7.23.1944 x English “Repatriation”
7.23.1944 x English “Grimm Alfalfa”
2.1944 x English “Sports letter No. 2"
8.27.1944 x English “Red Cross packages”
8.27.1944 x, except for intermittent items English “Musical Event”
10.8.1944 x English “Costa Rica Deports 9 Germans”
10.8.1944 x English “Two Gripsholm Seamen Seized”
10.8.1944 x English “How Heydrich died (continued)”
10.22.1944 x English “3rd Sports Letter from Germany (continued)”
10.22.1944 x English “The New Supply Room”
12.10.1944 x English “Something about the Planets”
12.4.1944 x English “Nothing quite like these” from NY Times
n.d. censored English List of recipients of Bismarck Echo outside Fort Lincoln
n.d. x English “Camp Library”
n.d. x English “Bismarck School”
n.d. x English “Projector”
1.13.1944 x English “From other camps” letter from Kurt Biederbeck at Crystal City, TX
2.18.1945 x English “Football
2.18.1945 x English “Union of German Ingeneers” from Verein Deutscher Ingenieure
2.18.45 x English Movie list: Tales of Manhattan and Hidden Gold
2.10.1945 x English “Repatriates to return” from NY Times
2.18.1945 censored English “Liberate the Russian People!” English version of item above ‘Befrei das russische Volk!’
2.5.1945 censored English “Russia” from Time
2.18.45 x English “Concert”
10.30.1944 x English “Letter from Germany”
10.22.1944 x English “Letter from Germany”
n.d. x German “Den Italienern geht...” ‘The Italians went...”
n.d. censored German “Ein Vergleich” ‘A comparison” German version of item above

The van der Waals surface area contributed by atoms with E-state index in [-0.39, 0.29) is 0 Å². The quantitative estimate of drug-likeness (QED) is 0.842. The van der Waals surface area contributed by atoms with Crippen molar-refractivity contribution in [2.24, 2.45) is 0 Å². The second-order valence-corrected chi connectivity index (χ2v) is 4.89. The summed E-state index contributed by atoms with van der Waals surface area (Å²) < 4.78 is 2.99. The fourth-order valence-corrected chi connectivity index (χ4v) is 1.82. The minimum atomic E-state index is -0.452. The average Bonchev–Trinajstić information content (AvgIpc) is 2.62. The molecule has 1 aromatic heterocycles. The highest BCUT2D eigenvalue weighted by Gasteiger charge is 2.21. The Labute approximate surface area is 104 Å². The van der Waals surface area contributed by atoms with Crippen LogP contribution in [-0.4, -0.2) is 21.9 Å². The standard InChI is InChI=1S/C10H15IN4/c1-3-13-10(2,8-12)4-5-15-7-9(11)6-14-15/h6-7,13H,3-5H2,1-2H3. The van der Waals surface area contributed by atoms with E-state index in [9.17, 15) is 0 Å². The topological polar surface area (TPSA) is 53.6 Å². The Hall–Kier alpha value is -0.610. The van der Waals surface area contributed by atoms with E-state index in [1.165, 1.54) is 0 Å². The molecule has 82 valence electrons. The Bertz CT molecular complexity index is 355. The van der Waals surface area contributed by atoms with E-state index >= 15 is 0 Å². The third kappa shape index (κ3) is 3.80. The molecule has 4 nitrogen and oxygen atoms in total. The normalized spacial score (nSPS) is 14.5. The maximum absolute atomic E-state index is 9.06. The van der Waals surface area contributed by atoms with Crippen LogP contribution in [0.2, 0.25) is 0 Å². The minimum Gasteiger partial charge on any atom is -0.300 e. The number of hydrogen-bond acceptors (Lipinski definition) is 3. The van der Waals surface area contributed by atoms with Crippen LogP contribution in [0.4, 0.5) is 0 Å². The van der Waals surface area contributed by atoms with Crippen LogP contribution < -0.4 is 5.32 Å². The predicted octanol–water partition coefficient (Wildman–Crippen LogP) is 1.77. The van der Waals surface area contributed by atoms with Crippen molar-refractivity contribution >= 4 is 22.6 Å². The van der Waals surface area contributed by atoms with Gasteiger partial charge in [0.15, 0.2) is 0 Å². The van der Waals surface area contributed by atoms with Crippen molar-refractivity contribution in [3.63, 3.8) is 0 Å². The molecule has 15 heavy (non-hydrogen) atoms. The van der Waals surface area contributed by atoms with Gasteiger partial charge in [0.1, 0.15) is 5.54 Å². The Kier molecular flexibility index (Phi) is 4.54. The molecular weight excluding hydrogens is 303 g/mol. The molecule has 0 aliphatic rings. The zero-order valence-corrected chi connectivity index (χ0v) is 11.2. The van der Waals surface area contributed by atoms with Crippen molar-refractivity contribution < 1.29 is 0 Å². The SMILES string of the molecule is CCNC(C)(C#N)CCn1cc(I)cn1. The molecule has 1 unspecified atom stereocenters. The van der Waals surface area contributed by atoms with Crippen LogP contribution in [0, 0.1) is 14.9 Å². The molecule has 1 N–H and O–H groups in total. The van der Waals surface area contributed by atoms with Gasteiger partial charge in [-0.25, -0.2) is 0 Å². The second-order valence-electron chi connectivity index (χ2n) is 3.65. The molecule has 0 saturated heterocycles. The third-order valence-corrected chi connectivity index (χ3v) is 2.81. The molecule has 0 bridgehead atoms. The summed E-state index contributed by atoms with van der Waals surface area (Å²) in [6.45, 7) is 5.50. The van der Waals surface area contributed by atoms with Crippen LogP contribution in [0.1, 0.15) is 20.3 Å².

7.30.1944 x English “From Germany” letter from Vienna
7.30.1944 x English “Sports letter No. 2 (Continued)” from Heinz Richert
7.30.1944 censored English “A change for the better”
7.14.1944 x English “From other camps,” Ellis Island, Hermann Joschawitz
7.30.1944 x English “Back here”
7.30.1944 x English “From Switzerland”
n.d. x with some items censored English Speeches by spokesman for German internees, Gerhard Sprenger, and spokesman [for Japanese internees], Mr. Kawata, and Welcome Speech by Dr. Jung [incomplete]; “Then and Now”; Commemoration of the First Issue”
1.14.1945 x English “Argentine Affairs”
1.14.1945 x English “Choir”
1.14.1945 x English “Exchange in Switzerland” more on the Gripsholm
1.14.1945 x English “End of term”
1.14.1945 censored English “The German Blow.I” by Hanson W. Baldwin
1.14.1945 x English “Germans claim new U-boat”
1.14.1945 x English “Hitler decorates German Ace”
1.14.1945 x English “Mrs. Luce [Clare Booth Luce] tells of Italy’s Plight” in NY Times
10.1.1944 x English “Excerpts of Churchill’s Speech to House of Commons”
n.d. censored English “Fighting Problems in Italy” by Hanson W. Baldwin
n.d. x English “Four thousand years Eastern Germany”
2.19.1945 x English “1206 on Gripsholm due here Tuesday” in NY Times
2.16.1945 censored English “Release Jews from Bergen-Belsen & Liebenau [concentration camps]” from Aufbau
2.24.1945 censored English “Ways of Salvation” by Kurt R. Grossman
2.16.1945 censored German “Rescue from Theresienstadt [concentration camp] German version of earlier item above
2.25.1945 x English “The Camp’s Barbershop”
2.25.1945 x English Movie list: Wintertime and Jane Eyre; Instructive films: Guadalajara, Mules to Motors, Golden Valley, and Symphony Orchestra
2.25.1945 x English “Reception for the Japanese Group”
3.1.1945 x English “Concert on Records”
2.25.1945 x English “Transmission of the New York ...” concert